Cable Robot

Using low cost parts to construct a cable robot with incredible capabilities.

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Cable robots offer some pretty awesome capabilities and haven't been widely explored by hobbyist. The cool thing is that you can have a very large work envelope with very little inertia. I initially put this concept together as I was trying to figure out a way to monitor, feed, spray, and water large areas of plants.

Life got busy and the cable robot project got neglected for a while. When I saw the hackaday 2019 contest, I thought that this is the perfect opportunity to share what I have learned, and see if I can generate some excitement about the project. I learned ALOT and there are some very key things that are worth reading through in this project if you are interested and exploring it on your own.

I am looking for folks that are interested in work on the next step and would like to collaborate on the project.

Here is a video of the cable robot stacking some beer cans in my basement.

The cable robot is running G-code that tells it the location of the pickup, and then it goes and builds that stack of cans that was pre-programmed into the robot. The cool thing here is that you can get an idea of the repeat-ability of the robot and control. There are three cable hoists actuators that are controlled using EMC2 software. 

Here is an early video showing the actuators up close. 

A couple of key take away's from the initial development.

* Stepper motors are awesome, I love stepper motors. The one thing to remember is that the torque drops off as a function of speed and does so pretty quickly. I geared the hoists for more torque, to be able to lift heavier objects. By gearing down that requires that motors to run faster, and running faster means they have less torque. So did I really gain anything with my gearing selection, I don't know.

* Run high voltages on the steppers, I started off with 12VDC then swapped to 36VDC. Higher voltages allows for higher speeds.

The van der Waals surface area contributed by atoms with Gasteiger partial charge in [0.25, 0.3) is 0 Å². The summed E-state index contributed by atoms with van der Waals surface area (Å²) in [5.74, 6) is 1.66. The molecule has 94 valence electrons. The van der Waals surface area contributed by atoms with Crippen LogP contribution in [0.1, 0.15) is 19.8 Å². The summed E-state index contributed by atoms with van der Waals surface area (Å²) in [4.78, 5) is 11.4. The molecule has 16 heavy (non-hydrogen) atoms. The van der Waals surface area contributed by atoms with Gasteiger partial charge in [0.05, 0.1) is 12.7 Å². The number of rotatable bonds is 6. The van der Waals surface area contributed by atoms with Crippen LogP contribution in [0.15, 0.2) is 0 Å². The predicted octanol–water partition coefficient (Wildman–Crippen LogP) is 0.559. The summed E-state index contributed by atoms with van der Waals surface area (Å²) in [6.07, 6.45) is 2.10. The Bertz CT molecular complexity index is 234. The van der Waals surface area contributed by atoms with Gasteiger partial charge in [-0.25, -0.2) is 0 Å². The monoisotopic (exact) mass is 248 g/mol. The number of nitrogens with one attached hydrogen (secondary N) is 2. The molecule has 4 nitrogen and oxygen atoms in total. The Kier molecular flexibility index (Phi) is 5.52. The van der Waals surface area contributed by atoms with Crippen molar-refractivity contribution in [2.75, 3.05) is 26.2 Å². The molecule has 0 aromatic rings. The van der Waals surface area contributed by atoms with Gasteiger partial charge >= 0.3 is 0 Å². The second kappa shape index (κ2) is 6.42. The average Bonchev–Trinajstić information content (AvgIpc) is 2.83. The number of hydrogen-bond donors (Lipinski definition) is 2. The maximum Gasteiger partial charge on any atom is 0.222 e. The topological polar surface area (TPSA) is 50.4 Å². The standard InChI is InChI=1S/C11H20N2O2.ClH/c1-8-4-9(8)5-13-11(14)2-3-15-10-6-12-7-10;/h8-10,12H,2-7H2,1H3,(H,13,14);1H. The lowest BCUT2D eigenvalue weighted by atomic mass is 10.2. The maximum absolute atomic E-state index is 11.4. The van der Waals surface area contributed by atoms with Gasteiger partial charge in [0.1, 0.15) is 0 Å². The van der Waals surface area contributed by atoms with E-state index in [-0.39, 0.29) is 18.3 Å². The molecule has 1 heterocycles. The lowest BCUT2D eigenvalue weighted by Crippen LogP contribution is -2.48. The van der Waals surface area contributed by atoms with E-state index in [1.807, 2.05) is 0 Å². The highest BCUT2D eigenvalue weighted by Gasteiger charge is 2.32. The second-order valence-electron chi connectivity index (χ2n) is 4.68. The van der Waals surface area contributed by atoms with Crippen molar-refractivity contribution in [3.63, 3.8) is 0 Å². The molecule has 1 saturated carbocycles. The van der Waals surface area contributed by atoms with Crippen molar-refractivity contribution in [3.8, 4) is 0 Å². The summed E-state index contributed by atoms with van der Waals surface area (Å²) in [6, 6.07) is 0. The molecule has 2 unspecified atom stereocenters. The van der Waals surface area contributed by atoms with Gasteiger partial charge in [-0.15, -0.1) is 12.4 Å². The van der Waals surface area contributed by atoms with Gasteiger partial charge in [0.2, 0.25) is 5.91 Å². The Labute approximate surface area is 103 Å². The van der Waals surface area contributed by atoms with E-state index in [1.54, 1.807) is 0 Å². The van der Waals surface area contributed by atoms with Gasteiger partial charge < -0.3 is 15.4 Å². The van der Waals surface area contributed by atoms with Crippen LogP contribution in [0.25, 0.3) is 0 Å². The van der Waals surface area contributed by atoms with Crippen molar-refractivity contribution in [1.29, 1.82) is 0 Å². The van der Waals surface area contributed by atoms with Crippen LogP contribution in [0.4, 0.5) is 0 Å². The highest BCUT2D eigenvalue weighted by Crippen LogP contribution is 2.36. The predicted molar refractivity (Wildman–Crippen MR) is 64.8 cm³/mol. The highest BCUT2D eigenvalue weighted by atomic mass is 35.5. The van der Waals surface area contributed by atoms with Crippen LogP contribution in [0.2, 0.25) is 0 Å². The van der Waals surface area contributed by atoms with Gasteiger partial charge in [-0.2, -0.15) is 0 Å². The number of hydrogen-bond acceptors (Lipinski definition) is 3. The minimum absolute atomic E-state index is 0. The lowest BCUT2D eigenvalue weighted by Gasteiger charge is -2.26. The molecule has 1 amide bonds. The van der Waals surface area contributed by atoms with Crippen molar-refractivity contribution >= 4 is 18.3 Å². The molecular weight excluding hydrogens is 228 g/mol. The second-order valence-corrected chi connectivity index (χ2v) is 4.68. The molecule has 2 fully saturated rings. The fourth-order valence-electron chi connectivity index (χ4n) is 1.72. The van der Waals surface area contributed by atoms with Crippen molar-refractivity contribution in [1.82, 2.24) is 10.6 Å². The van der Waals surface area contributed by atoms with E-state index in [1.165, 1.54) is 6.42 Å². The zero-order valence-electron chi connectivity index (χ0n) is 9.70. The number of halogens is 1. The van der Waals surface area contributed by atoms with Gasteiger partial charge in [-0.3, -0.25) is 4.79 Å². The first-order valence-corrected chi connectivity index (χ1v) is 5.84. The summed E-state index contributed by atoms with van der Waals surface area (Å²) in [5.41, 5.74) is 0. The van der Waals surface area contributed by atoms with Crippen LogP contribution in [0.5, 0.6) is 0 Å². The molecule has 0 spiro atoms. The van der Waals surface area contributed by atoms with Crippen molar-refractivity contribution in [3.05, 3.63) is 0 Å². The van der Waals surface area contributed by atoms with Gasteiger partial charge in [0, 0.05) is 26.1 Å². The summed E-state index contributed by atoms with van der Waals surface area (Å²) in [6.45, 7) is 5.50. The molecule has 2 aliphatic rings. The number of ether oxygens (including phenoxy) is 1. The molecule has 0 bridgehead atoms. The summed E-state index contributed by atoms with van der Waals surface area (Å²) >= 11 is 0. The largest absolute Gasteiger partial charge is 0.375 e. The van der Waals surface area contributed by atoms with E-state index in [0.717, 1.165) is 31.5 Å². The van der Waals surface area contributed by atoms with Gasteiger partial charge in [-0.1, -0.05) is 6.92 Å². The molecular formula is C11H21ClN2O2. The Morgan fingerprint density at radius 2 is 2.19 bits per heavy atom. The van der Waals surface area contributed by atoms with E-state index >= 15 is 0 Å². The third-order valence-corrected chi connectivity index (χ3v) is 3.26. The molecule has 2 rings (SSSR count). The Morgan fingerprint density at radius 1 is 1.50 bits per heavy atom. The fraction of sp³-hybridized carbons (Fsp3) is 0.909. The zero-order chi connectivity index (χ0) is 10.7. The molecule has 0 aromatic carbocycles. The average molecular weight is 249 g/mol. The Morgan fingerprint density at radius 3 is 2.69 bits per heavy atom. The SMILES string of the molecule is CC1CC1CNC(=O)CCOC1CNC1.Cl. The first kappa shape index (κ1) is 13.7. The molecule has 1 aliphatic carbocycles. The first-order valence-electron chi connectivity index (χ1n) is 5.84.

* I used my own drivers, based on the SLA7078 chipset. These are cheap ways to drive stepper motors but if I were to continue to use stepper motors I would choose a driver than can change micro stepping on the fly. Faster moves would be nice to do half step or full stepping.  

* I think this a good application for servos, my goal is to use servos on the next generation. The problem is interfacing the servos to EMC2 software is more difficult than using steppers.

* The point where the three cables come together is very important. You can put a big triangular rigid structure in there because then it will want to rotate. The points all have to come together as one for the solution to work out. I used a neat technique to provide stability that I will share in another post. 

* The top of the envelope has alot of unusable space. It is all about the angles of the cables, they have to have sufficient angle to be able to work decent. Also the edges of the envelope don't work well either. 

* The actuator design is key to only allow one wrap on the drum to be able to keep track of the distance. 

The actuator design is essential for good control of the robot. You need to ensure that you get only one wrap of cable on the drum to maintain accuracy. Here are some details regarding the actuators.